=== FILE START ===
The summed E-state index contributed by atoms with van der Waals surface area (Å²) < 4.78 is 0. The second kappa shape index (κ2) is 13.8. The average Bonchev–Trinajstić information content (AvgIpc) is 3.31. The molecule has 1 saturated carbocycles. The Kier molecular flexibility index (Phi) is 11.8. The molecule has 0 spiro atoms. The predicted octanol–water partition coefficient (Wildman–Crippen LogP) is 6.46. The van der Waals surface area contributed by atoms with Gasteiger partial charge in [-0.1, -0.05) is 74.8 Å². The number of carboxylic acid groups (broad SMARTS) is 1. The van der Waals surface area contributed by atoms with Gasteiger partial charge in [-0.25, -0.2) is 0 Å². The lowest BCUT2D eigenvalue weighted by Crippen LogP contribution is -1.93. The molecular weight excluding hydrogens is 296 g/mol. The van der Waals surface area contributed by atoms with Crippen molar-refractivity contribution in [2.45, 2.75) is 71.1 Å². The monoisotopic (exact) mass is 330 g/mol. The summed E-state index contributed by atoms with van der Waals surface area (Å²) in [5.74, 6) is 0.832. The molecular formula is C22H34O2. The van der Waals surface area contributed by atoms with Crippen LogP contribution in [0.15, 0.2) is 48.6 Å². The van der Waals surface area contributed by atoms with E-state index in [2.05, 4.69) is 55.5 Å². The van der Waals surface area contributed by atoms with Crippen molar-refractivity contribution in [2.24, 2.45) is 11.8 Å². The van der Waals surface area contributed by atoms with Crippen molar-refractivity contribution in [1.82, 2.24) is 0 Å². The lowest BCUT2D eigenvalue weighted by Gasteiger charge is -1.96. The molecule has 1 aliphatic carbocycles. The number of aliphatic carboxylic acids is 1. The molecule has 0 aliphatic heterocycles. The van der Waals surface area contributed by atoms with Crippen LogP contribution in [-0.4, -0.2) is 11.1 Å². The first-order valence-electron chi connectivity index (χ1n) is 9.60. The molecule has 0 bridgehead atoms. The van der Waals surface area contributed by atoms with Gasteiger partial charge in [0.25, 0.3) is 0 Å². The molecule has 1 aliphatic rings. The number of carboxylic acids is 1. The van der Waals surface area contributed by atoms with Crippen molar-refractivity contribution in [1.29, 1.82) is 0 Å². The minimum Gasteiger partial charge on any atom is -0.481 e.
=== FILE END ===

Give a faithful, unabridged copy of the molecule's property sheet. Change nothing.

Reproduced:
The summed E-state index contributed by atoms with van der Waals surface area (Å²) < 4.78 is 0. The second kappa shape index (κ2) is 13.8. The average Bonchev–Trinajstić information content (AvgIpc) is 3.31. The molecule has 1 saturated carbocycles. The Kier molecular flexibility index (Phi) is 11.8. The molecule has 0 spiro atoms. The predicted octanol–water partition coefficient (Wildman–Crippen LogP) is 6.46. The van der Waals surface area contributed by atoms with Gasteiger partial charge in [-0.1, -0.05) is 74.8 Å². The number of carboxylic acid groups (broad SMARTS) is 1. The van der Waals surface area contributed by atoms with Gasteiger partial charge in [-0.25, -0.2) is 0 Å². The lowest BCUT2D eigenvalue weighted by Crippen LogP contribution is -1.93. The molecular weight excluding hydrogens is 296 g/mol. The van der Waals surface area contributed by atoms with Crippen molar-refractivity contribution in [2.45, 2.75) is 71.1 Å². The monoisotopic (exact) mass is 330 g/mol. The summed E-state index contributed by atoms with van der Waals surface area (Å²) in [5.74, 6) is 0.832. The molecular formula is C22H34O2. The van der Waals surface area contributed by atoms with Crippen LogP contribution in [0.15, 0.2) is 48.6 Å². The van der Waals surface area contributed by atoms with E-state index in [2.05, 4.69) is 55.5 Å². The van der Waals surface area contributed by atoms with Crippen molar-refractivity contribution in [2.24, 2.45) is 11.8 Å². The van der Waals surface area contributed by atoms with Crippen molar-refractivity contribution in [1.82, 2.24) is 0 Å². The lowest BCUT2D eigenvalue weighted by Gasteiger charge is -1.96. The molecule has 1 aliphatic carbocycles. The number of aliphatic carboxylic acids is 1. The molecule has 0 aliphatic heterocycles. The van der Waals surface area contributed by atoms with Crippen LogP contribution in [-0.4, -0.2) is 11.1 Å². The first-order valence-electron chi connectivity index (χ1n) is 9.60. The molecule has 0 bridgehead atoms. The van der Waals surface area contributed by atoms with Gasteiger partial charge in [0.25, 0.3) is 0 Å². The molecule has 1 aliphatic rings. The number of carboxylic acids is 1. The van der Waals surface area contributed by atoms with Crippen molar-refractivity contribution in [1.29, 1.82) is 0 Å². The minimum Gasteiger partial charge on any atom is -0.481 e.